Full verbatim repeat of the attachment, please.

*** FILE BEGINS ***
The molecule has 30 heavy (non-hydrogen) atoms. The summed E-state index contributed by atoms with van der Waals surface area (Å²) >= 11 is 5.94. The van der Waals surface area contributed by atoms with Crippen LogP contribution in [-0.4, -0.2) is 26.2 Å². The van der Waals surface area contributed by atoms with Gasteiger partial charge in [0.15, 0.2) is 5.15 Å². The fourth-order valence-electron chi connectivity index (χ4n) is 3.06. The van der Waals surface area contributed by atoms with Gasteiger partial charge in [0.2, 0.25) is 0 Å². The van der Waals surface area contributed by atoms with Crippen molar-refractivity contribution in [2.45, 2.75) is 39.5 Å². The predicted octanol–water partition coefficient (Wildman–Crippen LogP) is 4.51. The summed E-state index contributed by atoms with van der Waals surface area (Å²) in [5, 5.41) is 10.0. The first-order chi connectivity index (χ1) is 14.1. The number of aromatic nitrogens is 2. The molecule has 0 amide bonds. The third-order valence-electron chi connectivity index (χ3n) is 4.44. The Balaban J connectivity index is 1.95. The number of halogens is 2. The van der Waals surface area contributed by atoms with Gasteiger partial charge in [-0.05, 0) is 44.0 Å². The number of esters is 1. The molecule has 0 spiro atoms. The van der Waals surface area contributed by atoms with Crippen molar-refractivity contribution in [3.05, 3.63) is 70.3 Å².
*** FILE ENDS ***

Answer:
The molecule has 30 heavy (non-hydrogen) atoms. The summed E-state index contributed by atoms with van der Waals surface area (Å²) >= 11 is 5.94. The van der Waals surface area contributed by atoms with Crippen LogP contribution in [-0.4, -0.2) is 26.2 Å². The van der Waals surface area contributed by atoms with Gasteiger partial charge in [0.15, 0.2) is 5.15 Å². The fourth-order valence-electron chi connectivity index (χ4n) is 3.06. The van der Waals surface area contributed by atoms with Gasteiger partial charge in [0.2, 0.25) is 0 Å². The van der Waals surface area contributed by atoms with Crippen molar-refractivity contribution in [2.45, 2.75) is 39.5 Å². The predicted octanol–water partition coefficient (Wildman–Crippen LogP) is 4.51. The summed E-state index contributed by atoms with van der Waals surface area (Å²) in [5, 5.41) is 10.0. The first-order chi connectivity index (χ1) is 14.1. The number of aromatic nitrogens is 2. The molecule has 0 amide bonds. The third-order valence-electron chi connectivity index (χ3n) is 4.44. The Balaban J connectivity index is 1.95. The number of halogens is 2. The van der Waals surface area contributed by atoms with Gasteiger partial charge in [-0.05, 0) is 44.0 Å². The number of esters is 1. The molecule has 0 spiro atoms. The van der Waals surface area contributed by atoms with Crippen molar-refractivity contribution in [3.05, 3.63) is 70.3 Å².